The “Satanic Panic” over D&D began forty-three years ago when James Dallas Egbert III disappeared from his dorm room at Michigan State University in East Lansing. The media attention garnered as part of the search for Egbert, and the investigation into his disappearance was the catalyst for what is now known as the Satanic Panic.
James Dallas Egbert III was a 16-year-old “child prodigy” enrolled at Michigan State University, studying computer science. He was a troubled kid. He was depressed, suffered from drug addiction and was suicidal. He also played D&D.
On August 15, 1979, Egbert left his room in Case Hall and allegedly entered the steam tunnels below the school intending to commit suicide. He had left a suicide note. Egbert was reported missing and was not located until several weeks later. They found him alive, staying with friends.
The search for Egbert gained serious media attention. Michigan State University’s State News was all over it. Tunnels under a large university, fantasy role-playing, and a suicide note were just too intriguing not to notice. Whether or not Egbert did go into the tunnels under MSU is not that important. What is important is that those tunnels were known to be where MSU students would go to play D&D. That was enough for some people (including the news media) to make the connection that it was D&D that caused Egbert’s mental collapse. Egbert did end up killing himself a year later.
B.A.D.D. – Bothered About Dungeons & Dragons
Egbert’s well-publicized disappearance – referred to as the Steam Tunnel Incident – prompted a number of works of fiction, including a 1982 novel and movie, both called “Mazes and Monsters.” The movie starred Tom Hanks and is generally considered to be quite awful. But it helped those who believed the game to be satanic get the “panic” underway.
Irving and Patricia Pulling
In June of 1982, a Virginia high school student named Irving Pulling killed himself. His mother, Patricia, believed Irving killed himself because of a curse placed on his character in a high school D&D game. She filed a wrongful death lawsuit against the school’s principal and another suit against D&D’s publisher TSR, Inc.
Patricia founded a “public advocacy” group called Bothered About Dungeons & Dragons (B.A.D.D.) in 1983.
1983 B.A.D.D. Pamphlet
“We cannot afford to overlook a “game” that teaches witchcraft, Satan worship and a cult-like religion …
Because of this intense and emotional involvement in Fantasy Role Playing, we find examples of young people being sucked into a vortex of undesirable real-life behavior.”
– Excerpts from the introduction to the 44-page Bothered By Dungeons & Dragons pamphlet produced in 1983.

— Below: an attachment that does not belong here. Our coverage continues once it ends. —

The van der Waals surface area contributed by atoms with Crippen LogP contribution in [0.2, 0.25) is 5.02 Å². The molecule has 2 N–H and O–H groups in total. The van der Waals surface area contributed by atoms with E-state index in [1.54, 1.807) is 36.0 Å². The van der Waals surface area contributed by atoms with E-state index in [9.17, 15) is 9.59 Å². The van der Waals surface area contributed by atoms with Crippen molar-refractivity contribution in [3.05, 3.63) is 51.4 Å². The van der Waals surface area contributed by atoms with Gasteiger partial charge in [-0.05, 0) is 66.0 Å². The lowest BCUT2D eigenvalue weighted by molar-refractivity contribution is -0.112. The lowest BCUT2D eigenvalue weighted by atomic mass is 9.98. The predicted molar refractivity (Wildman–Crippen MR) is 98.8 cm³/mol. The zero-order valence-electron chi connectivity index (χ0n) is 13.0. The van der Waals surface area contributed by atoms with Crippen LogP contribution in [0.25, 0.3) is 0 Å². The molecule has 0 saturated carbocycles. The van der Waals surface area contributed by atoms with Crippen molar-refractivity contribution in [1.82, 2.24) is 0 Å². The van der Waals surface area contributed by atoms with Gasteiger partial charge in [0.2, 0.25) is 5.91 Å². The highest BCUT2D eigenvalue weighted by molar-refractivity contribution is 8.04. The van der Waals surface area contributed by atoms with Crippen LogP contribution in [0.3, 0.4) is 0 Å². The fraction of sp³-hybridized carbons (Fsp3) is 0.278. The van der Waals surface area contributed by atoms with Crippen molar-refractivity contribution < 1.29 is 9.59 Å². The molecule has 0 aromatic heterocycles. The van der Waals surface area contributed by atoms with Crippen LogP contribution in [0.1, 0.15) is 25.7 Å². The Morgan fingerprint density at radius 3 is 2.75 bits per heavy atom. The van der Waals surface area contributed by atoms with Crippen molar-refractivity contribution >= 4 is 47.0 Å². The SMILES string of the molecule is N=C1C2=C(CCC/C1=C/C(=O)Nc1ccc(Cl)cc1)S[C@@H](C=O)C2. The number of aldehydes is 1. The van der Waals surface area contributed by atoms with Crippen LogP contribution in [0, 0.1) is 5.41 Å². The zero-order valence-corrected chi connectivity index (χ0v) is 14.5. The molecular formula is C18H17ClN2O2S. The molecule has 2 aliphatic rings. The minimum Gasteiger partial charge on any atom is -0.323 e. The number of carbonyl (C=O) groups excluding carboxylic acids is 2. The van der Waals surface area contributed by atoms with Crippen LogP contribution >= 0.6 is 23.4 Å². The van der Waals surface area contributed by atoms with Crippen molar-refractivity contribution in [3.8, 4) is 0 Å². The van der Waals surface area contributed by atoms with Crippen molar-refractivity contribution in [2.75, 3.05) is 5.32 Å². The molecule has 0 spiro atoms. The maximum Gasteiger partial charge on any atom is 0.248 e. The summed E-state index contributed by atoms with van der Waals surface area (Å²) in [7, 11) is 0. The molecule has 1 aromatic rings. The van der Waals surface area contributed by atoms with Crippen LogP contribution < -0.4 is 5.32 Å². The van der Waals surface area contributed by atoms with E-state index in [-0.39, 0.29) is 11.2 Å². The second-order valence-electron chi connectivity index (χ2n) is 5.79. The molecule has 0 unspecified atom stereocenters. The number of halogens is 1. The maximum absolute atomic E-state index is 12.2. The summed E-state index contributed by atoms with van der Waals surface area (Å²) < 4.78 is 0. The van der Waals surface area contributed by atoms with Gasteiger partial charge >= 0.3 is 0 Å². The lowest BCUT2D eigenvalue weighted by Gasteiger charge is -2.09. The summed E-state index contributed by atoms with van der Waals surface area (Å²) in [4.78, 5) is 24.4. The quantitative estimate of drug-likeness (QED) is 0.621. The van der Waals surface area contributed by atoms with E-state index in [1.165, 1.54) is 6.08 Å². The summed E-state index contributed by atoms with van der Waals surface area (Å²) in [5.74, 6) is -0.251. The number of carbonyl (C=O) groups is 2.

It is clear Patricia Pulling believed D&D encouraged devil worship and suicide. In the 1983 B.A.D.D pamphlet (above), D&D is portrayed as a game that uses demonology, witchcraft, voodoo, murder, rape, insanity, sexual perversion, and many, many other nasty things. Many people climbed on board B.A.D.D.’s bandwagon, including clergy, teachers, and parents. Most importantly, the organization was able to get its views in the press – conservative Christian media and mainstream news outlets.
Satanic Panic – When Did It End?
Although it started in the United States, by the 1990s, the Satanic Panic had spread worldwide. Some say that by the 2000s and 2010s, it had pretty much died out. But others say it is still going on – but perhaps in less obvious forms. For sure, the Satanic Panic lasted a long time and negatively impacted many, many D&D players. It also profoundly affected the game itself, with that impact still being felt today.
Many of those who closely follow pop culture, social media, and gaming will tell you the philosophy behind the Satanic Panic continues to play out every day.
The panic never goes away; just changes the target. After D&D, people went after Pokémon, followed by Harry Potter, Yu-Gi-Oh cards, and Grand Theft Auto. Then it circled back to reality television and music (like dubstep). Then it was viral videos. Now it is TikTok. If something gets popular with youth, some group will claim said thing is “evil” and corrupting every child possible.– Scott Fynboe, Assoc. Prof. of English and Communications, Indian River State College
In Need of a Reminder as D&D Explodes
It is currently estimated that over 50 million people have played Dungeons & Dragons since it was developed in 1974. It is fast closing in on its 50th anniversary. The Netflix series Stranger Things, especially the newest season, has generated a great deal of new interest in the game. In March of 2023, a major motion picture by Paramount Pictures will be released called Dungeons & Dragons: Honor Among Thieves. It will star Chris Pine, Hugh Grant, Regé-Jean Page, and Michelle Rodriguez.
Right now, the most significant age demographic playing D&D are those between the ages of 20 – 24. Many (most?) have no idea what the Satanic Panic was or how greatly it affected the game. Now is the time for those new to the “world’s greatest role-playing game” to learn about its history. The disappearance of James Dallas Egbert III from his dorm room at Michigan State University 43 years ago is just one of the pivotal moments in its rich history.
The above article/commentary was written by Carla Bumstead. Carla grew up in Lansing, Michigan, and has lived all of her 59 years within about 15 miles of the Michigan State University campus. She does remember hearing about Egbert’s disappearance in August of 1979. She recalls thinking, “I bet it would be fun to play a role-playing game in tunnels under MSU!” But Carla was not a nerd (back then) and had no idea what D&D even was. She only learned the game a few years ago, when the COVID pandemic hit. Carla now has her own website for D&D news and resources called Dungeon Cooperative.